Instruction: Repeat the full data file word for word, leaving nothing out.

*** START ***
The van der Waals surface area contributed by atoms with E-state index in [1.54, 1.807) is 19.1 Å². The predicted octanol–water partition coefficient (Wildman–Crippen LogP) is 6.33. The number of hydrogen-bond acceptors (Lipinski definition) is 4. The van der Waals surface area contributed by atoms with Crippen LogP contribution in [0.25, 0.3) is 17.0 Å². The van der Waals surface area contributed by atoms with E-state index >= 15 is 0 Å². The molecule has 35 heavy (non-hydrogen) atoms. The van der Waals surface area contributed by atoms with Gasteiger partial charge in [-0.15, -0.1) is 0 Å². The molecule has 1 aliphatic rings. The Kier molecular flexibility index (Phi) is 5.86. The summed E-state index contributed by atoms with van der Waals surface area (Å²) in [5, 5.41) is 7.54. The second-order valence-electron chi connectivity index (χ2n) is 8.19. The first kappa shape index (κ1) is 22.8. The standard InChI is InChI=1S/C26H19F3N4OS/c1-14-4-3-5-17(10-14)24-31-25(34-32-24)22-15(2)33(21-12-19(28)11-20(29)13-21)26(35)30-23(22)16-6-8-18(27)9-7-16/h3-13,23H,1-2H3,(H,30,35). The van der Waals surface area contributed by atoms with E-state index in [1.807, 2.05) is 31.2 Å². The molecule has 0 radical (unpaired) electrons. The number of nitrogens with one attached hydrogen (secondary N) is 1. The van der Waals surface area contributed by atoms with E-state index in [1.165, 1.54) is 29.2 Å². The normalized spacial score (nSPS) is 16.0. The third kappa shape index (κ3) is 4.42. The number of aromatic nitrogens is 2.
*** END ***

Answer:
The van der Waals surface area contributed by atoms with E-state index in [1.54, 1.807) is 19.1 Å². The predicted octanol–water partition coefficient (Wildman–Crippen LogP) is 6.33. The number of hydrogen-bond acceptors (Lipinski definition) is 4. The van der Waals surface area contributed by atoms with Crippen LogP contribution in [0.25, 0.3) is 17.0 Å². The van der Waals surface area contributed by atoms with E-state index >= 15 is 0 Å². The molecule has 35 heavy (non-hydrogen) atoms. The van der Waals surface area contributed by atoms with Gasteiger partial charge in [-0.15, -0.1) is 0 Å². The molecule has 1 aliphatic rings. The Kier molecular flexibility index (Phi) is 5.86. The summed E-state index contributed by atoms with van der Waals surface area (Å²) in [5, 5.41) is 7.54. The second-order valence-electron chi connectivity index (χ2n) is 8.19. The first kappa shape index (κ1) is 22.8. The standard InChI is InChI=1S/C26H19F3N4OS/c1-14-4-3-5-17(10-14)24-31-25(34-32-24)22-15(2)33(21-12-19(28)11-20(29)13-21)26(35)30-23(22)16-6-8-18(27)9-7-16/h3-13,23H,1-2H3,(H,30,35). The van der Waals surface area contributed by atoms with E-state index in [1.807, 2.05) is 31.2 Å². The molecule has 0 radical (unpaired) electrons. The number of nitrogens with one attached hydrogen (secondary N) is 1. The van der Waals surface area contributed by atoms with E-state index in [1.165, 1.54) is 29.2 Å². The normalized spacial score (nSPS) is 16.0. The third kappa shape index (κ3) is 4.42. The number of aromatic nitrogens is 2.